If we can invent a non-stick frying pan, why can't we invent an easy cure for grease ants!?!
Grease ants are among the smallest ants found in homes in Iowa. They are also one of our most persistent and difficult to control species. Grease ants are technically known as thief ants. They are very small and at only 1/16th inch in length, are easy to overlook except for the large numbers that appear simultaneously to form foraging trails from food sources to the nest. Grease ants are smooth and shiny and may be yellow to light or dark brown. Indoor nests are located in cracks and crevices of walls and cabinets, under floors and behind baseboards. Exact nest locations are rarely known. The ants travel great distances in search of food. Though they will eat almost anything, these ants prefer to eat grease, fats and meats.
Our best success at controlling grease ants has come by using insecticide bait. Several applications are usually necessary to eliminate a colony as re-appearance of the ants after a week to 10 days is common. Sprays of residual insecticide such as "ant and roach killer" applied into cracks and crevices in the vicinity of the nest may also be effective.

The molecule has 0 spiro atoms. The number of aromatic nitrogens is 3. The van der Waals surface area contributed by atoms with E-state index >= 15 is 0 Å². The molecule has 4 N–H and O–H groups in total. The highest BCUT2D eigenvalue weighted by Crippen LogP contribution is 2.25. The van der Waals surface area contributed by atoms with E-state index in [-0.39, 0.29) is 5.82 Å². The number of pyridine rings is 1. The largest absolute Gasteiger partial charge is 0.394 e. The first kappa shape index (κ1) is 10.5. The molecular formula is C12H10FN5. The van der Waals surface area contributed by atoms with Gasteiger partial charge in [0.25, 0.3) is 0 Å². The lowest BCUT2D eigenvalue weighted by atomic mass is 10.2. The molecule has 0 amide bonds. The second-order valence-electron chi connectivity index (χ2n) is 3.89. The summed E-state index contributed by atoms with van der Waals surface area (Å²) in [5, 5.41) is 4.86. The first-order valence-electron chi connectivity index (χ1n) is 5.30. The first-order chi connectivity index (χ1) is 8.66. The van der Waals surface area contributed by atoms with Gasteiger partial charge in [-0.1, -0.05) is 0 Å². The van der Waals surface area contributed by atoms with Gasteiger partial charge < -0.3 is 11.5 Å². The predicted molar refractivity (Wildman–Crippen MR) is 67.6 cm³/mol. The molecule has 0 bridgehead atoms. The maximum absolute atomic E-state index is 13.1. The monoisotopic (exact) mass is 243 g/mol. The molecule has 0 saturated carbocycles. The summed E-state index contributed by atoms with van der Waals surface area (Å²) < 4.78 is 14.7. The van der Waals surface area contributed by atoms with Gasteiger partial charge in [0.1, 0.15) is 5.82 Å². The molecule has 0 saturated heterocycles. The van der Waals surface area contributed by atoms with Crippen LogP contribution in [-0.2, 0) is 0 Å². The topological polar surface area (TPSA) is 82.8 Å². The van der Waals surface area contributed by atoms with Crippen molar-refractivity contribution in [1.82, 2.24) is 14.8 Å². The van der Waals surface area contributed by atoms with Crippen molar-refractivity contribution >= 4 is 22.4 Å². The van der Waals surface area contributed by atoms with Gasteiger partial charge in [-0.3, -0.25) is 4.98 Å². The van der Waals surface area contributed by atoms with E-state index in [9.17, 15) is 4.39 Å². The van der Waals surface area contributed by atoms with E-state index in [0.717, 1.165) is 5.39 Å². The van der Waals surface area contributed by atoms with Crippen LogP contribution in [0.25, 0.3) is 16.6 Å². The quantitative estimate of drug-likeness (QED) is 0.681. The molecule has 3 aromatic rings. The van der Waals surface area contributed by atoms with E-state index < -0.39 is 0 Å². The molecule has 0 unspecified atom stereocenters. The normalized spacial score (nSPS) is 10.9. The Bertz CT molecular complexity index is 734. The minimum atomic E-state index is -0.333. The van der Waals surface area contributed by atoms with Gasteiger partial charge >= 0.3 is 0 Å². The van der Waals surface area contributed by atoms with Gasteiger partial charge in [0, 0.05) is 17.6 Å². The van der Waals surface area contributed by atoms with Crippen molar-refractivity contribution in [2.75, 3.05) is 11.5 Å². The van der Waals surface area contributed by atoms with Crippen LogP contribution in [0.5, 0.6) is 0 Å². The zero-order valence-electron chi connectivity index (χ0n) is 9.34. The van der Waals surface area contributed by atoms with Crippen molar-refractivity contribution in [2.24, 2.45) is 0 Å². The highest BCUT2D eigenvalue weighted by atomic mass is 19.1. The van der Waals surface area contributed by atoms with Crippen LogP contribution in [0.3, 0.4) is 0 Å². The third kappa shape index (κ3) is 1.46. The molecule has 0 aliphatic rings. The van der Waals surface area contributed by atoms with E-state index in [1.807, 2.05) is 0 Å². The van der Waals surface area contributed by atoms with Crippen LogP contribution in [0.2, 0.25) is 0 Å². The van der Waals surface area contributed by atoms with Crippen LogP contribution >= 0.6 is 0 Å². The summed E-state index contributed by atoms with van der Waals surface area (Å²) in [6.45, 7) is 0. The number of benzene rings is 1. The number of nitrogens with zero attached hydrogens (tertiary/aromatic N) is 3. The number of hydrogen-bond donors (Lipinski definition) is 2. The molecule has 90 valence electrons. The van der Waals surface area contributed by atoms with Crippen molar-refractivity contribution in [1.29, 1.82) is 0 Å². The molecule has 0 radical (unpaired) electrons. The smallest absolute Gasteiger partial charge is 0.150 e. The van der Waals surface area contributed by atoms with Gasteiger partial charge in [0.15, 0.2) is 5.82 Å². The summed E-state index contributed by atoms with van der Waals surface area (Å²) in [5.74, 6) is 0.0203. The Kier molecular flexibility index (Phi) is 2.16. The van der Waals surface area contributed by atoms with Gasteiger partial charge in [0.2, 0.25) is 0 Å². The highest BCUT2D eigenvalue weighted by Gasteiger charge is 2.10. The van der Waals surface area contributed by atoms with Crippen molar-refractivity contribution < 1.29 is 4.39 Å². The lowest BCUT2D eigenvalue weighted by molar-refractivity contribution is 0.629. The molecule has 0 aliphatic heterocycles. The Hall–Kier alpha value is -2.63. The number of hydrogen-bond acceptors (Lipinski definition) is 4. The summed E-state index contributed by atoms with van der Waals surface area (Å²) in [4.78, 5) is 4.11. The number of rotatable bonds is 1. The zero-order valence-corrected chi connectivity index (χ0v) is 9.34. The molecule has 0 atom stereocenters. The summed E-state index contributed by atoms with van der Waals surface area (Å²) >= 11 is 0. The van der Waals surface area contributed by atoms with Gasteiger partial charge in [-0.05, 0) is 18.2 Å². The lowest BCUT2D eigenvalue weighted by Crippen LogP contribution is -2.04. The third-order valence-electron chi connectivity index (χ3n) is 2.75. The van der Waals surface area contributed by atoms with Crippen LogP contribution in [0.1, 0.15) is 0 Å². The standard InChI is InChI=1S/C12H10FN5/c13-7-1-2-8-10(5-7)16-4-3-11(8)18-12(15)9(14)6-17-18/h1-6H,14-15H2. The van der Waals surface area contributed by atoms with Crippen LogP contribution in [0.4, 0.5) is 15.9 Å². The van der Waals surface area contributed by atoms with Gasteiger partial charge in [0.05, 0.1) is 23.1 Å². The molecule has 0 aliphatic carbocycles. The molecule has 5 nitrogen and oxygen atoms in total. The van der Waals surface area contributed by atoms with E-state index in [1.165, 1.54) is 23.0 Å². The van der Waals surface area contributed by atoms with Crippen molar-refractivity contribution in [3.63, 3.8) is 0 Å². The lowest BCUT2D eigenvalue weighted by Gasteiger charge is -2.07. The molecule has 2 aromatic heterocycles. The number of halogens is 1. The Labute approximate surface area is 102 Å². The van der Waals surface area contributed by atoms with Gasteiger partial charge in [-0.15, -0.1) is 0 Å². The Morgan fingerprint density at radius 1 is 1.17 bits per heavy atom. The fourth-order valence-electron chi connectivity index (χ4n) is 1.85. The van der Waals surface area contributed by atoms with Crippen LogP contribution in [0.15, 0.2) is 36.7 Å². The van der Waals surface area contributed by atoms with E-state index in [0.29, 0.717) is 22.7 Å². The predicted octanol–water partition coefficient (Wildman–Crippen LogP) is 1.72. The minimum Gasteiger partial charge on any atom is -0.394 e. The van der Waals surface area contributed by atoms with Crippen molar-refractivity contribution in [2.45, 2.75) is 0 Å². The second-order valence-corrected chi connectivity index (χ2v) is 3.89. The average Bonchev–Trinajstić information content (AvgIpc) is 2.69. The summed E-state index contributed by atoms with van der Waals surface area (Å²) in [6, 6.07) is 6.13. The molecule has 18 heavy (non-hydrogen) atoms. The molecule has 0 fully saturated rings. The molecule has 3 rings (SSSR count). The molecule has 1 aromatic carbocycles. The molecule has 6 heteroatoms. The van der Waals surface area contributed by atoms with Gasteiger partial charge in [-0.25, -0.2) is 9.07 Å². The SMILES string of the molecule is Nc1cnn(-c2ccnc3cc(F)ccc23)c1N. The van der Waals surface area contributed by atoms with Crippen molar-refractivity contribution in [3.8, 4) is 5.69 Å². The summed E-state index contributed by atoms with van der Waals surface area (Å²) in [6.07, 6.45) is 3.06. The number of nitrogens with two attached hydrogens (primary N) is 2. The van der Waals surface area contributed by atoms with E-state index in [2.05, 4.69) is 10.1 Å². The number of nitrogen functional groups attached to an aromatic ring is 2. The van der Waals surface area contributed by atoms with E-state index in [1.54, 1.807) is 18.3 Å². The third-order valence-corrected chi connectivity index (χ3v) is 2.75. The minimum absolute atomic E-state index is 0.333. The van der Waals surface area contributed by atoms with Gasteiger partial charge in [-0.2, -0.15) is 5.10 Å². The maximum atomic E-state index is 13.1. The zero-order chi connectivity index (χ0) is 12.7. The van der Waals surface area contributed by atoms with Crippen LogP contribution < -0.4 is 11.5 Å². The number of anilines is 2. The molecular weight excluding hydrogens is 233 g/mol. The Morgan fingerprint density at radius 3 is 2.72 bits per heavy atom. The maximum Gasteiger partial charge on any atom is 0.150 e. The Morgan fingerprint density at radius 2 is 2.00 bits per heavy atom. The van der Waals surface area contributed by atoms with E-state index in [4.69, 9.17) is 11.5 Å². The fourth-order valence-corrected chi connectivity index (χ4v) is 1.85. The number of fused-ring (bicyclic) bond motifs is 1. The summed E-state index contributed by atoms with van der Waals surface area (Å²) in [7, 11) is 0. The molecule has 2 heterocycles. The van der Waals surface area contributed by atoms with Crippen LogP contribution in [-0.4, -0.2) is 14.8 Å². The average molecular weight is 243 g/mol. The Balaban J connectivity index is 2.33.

Most available ant baits, such as Terro , can be mixed with a grease or oil to make them more attractive to grease ants. Any grease or oil that can be mixed with the bait should be effective. I suggest vegetable oil or peanut butter. The bait-oil mixture must contain enough grease to be attractive, but not so much as to over-dilute the active ingredient. Though exact proportions of the most effective mixture are not known, I suggest starting with one drop of oil to 5 drops of bait. If ants are not attracted to this mixture, try another oil or increase the amount of grease in the mixture.
Small amounts of the bait and oil can be mixed together on wax paper and then transferred to the area of ant activity. The bait can be placed on small squares of paper, the non-sticky side of small masking tape strips or directly on the ant trail. Use baits with care. Make sure the bait is out of the reach of children and pets. When ant activity has ceased, carefully dispose of the remaining bait.
This article originally appeared in the July 27, 2001 issue, p. 97.
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